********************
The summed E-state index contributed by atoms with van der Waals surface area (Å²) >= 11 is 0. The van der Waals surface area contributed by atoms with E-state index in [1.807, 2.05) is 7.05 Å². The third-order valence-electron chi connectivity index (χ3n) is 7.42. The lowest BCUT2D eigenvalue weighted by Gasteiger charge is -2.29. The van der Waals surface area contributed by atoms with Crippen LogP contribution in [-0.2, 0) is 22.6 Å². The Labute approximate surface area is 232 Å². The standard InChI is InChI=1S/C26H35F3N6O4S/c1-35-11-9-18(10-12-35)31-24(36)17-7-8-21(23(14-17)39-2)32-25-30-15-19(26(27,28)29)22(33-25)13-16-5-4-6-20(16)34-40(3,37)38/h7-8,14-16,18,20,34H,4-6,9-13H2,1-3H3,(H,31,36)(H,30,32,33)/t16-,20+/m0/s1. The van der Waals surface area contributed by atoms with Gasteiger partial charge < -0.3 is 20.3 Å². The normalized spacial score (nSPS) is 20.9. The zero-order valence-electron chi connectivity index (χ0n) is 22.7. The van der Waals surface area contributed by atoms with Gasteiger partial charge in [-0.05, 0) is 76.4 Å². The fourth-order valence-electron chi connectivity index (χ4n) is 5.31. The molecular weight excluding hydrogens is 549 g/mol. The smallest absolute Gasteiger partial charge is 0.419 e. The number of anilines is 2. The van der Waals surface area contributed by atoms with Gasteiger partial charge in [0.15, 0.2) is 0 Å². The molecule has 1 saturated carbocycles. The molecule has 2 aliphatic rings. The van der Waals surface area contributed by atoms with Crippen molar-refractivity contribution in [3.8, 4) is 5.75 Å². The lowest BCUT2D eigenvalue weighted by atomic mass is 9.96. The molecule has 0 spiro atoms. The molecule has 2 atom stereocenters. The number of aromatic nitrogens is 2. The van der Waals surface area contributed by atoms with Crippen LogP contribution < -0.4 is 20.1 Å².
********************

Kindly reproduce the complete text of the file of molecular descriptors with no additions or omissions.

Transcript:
The summed E-state index contributed by atoms with van der Waals surface area (Å²) >= 11 is 0. The van der Waals surface area contributed by atoms with E-state index in [1.807, 2.05) is 7.05 Å². The third-order valence-electron chi connectivity index (χ3n) is 7.42. The lowest BCUT2D eigenvalue weighted by Gasteiger charge is -2.29. The van der Waals surface area contributed by atoms with Crippen LogP contribution in [-0.2, 0) is 22.6 Å². The Labute approximate surface area is 232 Å². The standard InChI is InChI=1S/C26H35F3N6O4S/c1-35-11-9-18(10-12-35)31-24(36)17-7-8-21(23(14-17)39-2)32-25-30-15-19(26(27,28)29)22(33-25)13-16-5-4-6-20(16)34-40(3,37)38/h7-8,14-16,18,20,34H,4-6,9-13H2,1-3H3,(H,31,36)(H,30,32,33)/t16-,20+/m0/s1. The van der Waals surface area contributed by atoms with Gasteiger partial charge < -0.3 is 20.3 Å². The normalized spacial score (nSPS) is 20.9. The zero-order valence-electron chi connectivity index (χ0n) is 22.7. The van der Waals surface area contributed by atoms with Gasteiger partial charge in [-0.05, 0) is 76.4 Å². The fourth-order valence-electron chi connectivity index (χ4n) is 5.31. The molecular weight excluding hydrogens is 549 g/mol. The smallest absolute Gasteiger partial charge is 0.419 e. The number of anilines is 2. The van der Waals surface area contributed by atoms with Gasteiger partial charge in [0.15, 0.2) is 0 Å². The molecule has 1 saturated carbocycles. The molecule has 2 aliphatic rings. The van der Waals surface area contributed by atoms with Crippen molar-refractivity contribution in [3.8, 4) is 5.75 Å². The lowest BCUT2D eigenvalue weighted by atomic mass is 9.96. The molecule has 0 spiro atoms. The molecule has 2 atom stereocenters. The number of aromatic nitrogens is 2. The van der Waals surface area contributed by atoms with Crippen LogP contribution < -0.4 is 20.1 Å².